Who Talks to the Borrower?
After the loan officer makes initial contact and perhaps takes a loan application, many borrowers find themselves shuffled off to another person (typically a processor or LOA) to handle things like document collection and disclosures. Lenders often question whether this has a positive or negative effect on the customer experience.
Why is this important?
2017 started out with a bang for home sales. Solid job gains and signs of rising wages drove up consumer confidence, as did the presidential election. More confident consumers are more likely to buy homes. Sales of existing homes also jumped to their highest level in a decade in January. But don’t get out the champagne and celebrate just yet. The rebound occurred despite, or perhaps because of, a jump in mortgage rates since the fall. Many buyers were simply accelerating purchases to get ahead of any further rate increases.
In 2016, we saw home prices rise faster than income and inflation, and that has carried through into Q1 2017, which is leading to affordability issues. Despite rising wages in big cities, the lack of affordable housing for median wage earners will likely cause new home sales to struggle in 2017. With the Fed projecting several more rate hikes before the year is through, we can anticipate a forthcoming shrinkage in the market, with refi business taking the hardest hit. We’ve seen the shift in product mix moving toward purchase business for some time, and multiple rate hikes in 2017 could mean refi business will all but disappear.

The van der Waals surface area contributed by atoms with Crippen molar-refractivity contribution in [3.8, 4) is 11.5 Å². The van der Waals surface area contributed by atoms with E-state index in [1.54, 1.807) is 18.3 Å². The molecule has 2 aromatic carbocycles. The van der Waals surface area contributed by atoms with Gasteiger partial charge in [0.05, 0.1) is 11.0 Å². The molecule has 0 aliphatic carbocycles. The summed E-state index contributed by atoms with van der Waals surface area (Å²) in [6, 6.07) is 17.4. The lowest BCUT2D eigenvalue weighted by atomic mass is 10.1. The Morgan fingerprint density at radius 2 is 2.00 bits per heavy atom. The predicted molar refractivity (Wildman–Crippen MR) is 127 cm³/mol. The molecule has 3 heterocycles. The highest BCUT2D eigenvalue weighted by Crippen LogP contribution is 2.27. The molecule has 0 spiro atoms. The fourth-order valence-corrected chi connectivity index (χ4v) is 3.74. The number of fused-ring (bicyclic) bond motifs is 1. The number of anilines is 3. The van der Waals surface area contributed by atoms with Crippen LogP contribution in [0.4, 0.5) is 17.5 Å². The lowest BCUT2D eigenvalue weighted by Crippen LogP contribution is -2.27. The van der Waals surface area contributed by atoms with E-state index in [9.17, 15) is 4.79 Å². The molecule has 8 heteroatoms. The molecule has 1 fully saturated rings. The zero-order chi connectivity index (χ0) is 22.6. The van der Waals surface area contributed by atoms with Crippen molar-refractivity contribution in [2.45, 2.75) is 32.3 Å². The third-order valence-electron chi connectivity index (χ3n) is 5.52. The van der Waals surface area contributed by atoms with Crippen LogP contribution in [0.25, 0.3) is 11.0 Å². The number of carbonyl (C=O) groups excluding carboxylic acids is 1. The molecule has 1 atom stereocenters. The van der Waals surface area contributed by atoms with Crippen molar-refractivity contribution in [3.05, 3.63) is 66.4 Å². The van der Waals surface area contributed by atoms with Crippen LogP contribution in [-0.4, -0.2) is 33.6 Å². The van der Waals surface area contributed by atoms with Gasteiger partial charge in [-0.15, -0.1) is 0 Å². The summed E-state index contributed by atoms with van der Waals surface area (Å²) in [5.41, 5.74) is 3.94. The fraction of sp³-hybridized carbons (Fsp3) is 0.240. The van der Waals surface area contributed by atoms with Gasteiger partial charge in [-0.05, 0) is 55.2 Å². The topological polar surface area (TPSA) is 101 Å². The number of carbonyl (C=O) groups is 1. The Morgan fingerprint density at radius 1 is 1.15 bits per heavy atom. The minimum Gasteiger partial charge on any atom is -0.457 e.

As your company intensifies its focus on purchase business, which depends heavily on relationships, word of mouth and brand loyalty, providing an exceptional level of service and creating highly satisfied borrowers will be paramount to success.
Nearly 60% of borrowers say that they worked with more than one person during the loan process. Those same borrowers were substantially less satisfied than borrowers who worked with their Loan Officer only. This is likely due to communication breakdown between the LO and secondary person. When a borrower hears conflicting information (“Well, that’s not what she told me”), you’re going to lose satisfaction points quickly.
While it’s tempting to create efficiencies by spreading the work between two or more people, the best practice is to have a single point of contact, namely the Loan Officer. This can have a substantial effect on driving behaviors like referring new business and doing future business with your company. In other words, don’t take these stats lightly. It takes very little in the way of resources to implement a ‘single contact’ strategy across your organization. If processors must stay involved, consider having them ghost-write from the LO’s account. As always, the proof is in the data.
Learn More about MortgageSAT and how it can impact you.
Ready to learn more about STRATMOR’s turnkey survey solution called MortgageSAT, and how rich, drill-down data can help your company? Contact MortgageSAT Director Mike Seminari at email@example.com to learn more.